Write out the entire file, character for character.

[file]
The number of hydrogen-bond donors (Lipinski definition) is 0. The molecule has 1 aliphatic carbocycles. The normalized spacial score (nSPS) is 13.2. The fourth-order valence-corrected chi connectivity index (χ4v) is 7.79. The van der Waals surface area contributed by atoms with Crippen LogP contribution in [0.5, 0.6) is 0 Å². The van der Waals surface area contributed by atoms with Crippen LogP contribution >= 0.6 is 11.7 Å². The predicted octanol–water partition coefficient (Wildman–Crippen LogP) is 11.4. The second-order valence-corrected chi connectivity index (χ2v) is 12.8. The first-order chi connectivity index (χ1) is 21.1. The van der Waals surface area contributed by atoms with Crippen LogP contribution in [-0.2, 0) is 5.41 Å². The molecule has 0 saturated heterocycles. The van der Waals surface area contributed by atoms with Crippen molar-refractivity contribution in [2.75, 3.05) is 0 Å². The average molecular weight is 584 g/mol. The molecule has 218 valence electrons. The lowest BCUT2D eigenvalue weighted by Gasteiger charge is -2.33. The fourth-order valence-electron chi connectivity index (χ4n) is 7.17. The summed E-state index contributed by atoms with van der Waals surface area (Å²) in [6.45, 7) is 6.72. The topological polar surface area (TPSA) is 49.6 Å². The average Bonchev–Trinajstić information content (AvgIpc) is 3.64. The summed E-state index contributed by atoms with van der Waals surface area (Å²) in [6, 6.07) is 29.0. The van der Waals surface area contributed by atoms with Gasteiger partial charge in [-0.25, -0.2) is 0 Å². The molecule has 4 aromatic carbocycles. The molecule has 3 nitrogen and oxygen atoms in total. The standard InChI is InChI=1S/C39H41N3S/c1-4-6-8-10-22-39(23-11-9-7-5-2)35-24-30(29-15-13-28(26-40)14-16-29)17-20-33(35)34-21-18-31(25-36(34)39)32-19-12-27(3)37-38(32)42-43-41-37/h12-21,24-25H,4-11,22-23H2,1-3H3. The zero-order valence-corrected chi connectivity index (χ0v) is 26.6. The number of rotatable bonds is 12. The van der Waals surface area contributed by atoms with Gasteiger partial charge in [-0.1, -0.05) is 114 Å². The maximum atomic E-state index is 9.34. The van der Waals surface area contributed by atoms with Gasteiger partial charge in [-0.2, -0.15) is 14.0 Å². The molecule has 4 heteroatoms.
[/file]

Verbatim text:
The number of hydrogen-bond donors (Lipinski definition) is 0. The molecule has 1 aliphatic carbocycles. The normalized spacial score (nSPS) is 13.2. The fourth-order valence-corrected chi connectivity index (χ4v) is 7.79. The van der Waals surface area contributed by atoms with Crippen LogP contribution in [0.5, 0.6) is 0 Å². The van der Waals surface area contributed by atoms with Crippen LogP contribution >= 0.6 is 11.7 Å². The predicted octanol–water partition coefficient (Wildman–Crippen LogP) is 11.4. The second-order valence-corrected chi connectivity index (χ2v) is 12.8. The first-order chi connectivity index (χ1) is 21.1. The van der Waals surface area contributed by atoms with Crippen LogP contribution in [-0.2, 0) is 5.41 Å². The molecule has 0 saturated heterocycles. The van der Waals surface area contributed by atoms with Crippen molar-refractivity contribution in [2.75, 3.05) is 0 Å². The average molecular weight is 584 g/mol. The molecule has 218 valence electrons. The lowest BCUT2D eigenvalue weighted by Gasteiger charge is -2.33. The fourth-order valence-electron chi connectivity index (χ4n) is 7.17. The summed E-state index contributed by atoms with van der Waals surface area (Å²) in [6.45, 7) is 6.72. The topological polar surface area (TPSA) is 49.6 Å². The average Bonchev–Trinajstić information content (AvgIpc) is 3.64. The summed E-state index contributed by atoms with van der Waals surface area (Å²) in [6, 6.07) is 29.0. The van der Waals surface area contributed by atoms with Gasteiger partial charge in [-0.25, -0.2) is 0 Å². The molecule has 4 aromatic carbocycles. The molecule has 3 nitrogen and oxygen atoms in total. The standard InChI is InChI=1S/C39H41N3S/c1-4-6-8-10-22-39(23-11-9-7-5-2)35-24-30(29-15-13-28(26-40)14-16-29)17-20-33(35)34-21-18-31(25-36(34)39)32-19-12-27(3)37-38(32)42-43-41-37/h12-21,24-25H,4-11,22-23H2,1-3H3. The zero-order valence-corrected chi connectivity index (χ0v) is 26.6. The number of rotatable bonds is 12. The van der Waals surface area contributed by atoms with Gasteiger partial charge in [-0.1, -0.05) is 114 Å². The maximum atomic E-state index is 9.34. The van der Waals surface area contributed by atoms with Gasteiger partial charge in [-0.2, -0.15) is 14.0 Å². The molecule has 4 heteroatoms.